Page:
Control Room A 2022 (c) James Parsons

Battersea Power Station – Opening Day

Battersea Power Station – Opening Day

A look inside the extraordinary megaproject – by Mack Mooney.

On Friday 14th October, I attended the grand opening of Battersea Power Station, where some 40 years after it was decommissioned, the public was allowed back through the doors. The iconic building had been sat abandoned and derelict since the 1980s but has now been transformed into a shopping and leisure complex that contains over 250 shops, 400 stylish apartments and 500,000 square feet of office space. 

At 10 am, after a performance from the Battersea Community choir, a speech from the Mayor of London and a spectacular fireworks display, we were finally allowed to enter the historic landmark. 

The gigantic Grade II* listed building features a range of bars, restaurants, a cinema and even a glass lift in one of the chimneys to provide a 109-metre-high viewing experience across the Thames. The two turbine halls are now shopping centres that house a vast array of carefully curated brands from around the world. Turbine Hall A, built in the 1930s, evokes the lavish Art Deco glamour of its era. Turbine Hall B, completed in the 1950s, is a relic of the brutalist architecture of that period and has a more industrial look and feel. The power station’s control rooms have also been restored, with control room A now a hospitality space for hire and control room B an all-day cocktail bar. Control room A is a unique spectacle. The room beautifully preserves the 1930s-style interior. It contains a golden bank of buttons, dials and switches that were used here for decades to distribute power across London. The restored control and turbine halls are examples of how the designers and engineers were not only aiming to modernise the building but were meticulous in maintaining the original feeling of the power station.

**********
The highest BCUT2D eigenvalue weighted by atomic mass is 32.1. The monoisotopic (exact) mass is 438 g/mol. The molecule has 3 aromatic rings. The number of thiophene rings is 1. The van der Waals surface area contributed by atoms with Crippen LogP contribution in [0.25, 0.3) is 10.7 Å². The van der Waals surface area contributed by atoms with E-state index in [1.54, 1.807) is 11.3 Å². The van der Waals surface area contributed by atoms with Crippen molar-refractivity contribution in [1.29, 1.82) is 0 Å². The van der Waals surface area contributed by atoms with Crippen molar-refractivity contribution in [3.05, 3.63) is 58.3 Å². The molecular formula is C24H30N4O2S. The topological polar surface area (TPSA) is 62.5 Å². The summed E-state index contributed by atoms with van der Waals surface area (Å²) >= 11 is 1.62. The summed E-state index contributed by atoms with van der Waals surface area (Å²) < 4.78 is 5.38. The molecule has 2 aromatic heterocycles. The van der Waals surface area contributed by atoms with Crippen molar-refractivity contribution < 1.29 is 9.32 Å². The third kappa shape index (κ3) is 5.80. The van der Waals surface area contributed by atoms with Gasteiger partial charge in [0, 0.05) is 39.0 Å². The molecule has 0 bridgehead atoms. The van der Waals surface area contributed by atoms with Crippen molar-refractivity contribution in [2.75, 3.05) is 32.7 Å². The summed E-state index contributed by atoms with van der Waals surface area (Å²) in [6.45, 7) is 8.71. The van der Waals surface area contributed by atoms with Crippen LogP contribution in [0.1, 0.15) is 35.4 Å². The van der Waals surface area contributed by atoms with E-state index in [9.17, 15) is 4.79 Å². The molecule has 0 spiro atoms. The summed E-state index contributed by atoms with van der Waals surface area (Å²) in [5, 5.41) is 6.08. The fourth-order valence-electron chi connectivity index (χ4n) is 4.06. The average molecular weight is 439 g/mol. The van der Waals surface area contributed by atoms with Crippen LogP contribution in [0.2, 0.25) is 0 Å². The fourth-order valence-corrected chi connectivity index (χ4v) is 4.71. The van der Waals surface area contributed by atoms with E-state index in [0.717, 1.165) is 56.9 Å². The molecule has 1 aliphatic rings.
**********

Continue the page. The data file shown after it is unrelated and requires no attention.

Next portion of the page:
The megaproject will benefit the local area massively. The local MP for Battersea, Marsha de Cordova, spoke before the countdown, “This will bring some fantastic developments for our community, both economically and socially but also environmentally.” The new Battersea Power Tube Station, which sits on the Northern Line, is a stone’s throw from the site and will make the area increasingly accessible. Sadiq Khan boasted of the “5 million journeys” made to the station in the past year alone. The mayor also took time to thank the Malaysian investors who financed the project, investing over £9 billion. “Thank you for believing in South London,” he spoke. Khan was openly proud to witness this development happening in the borough he grew up in. 

After a decade-long restoration, billions of pounds spent and 1.75 million new bricks, the edifice that is Battersea Power station is full of life and will help attract people from all over the globe.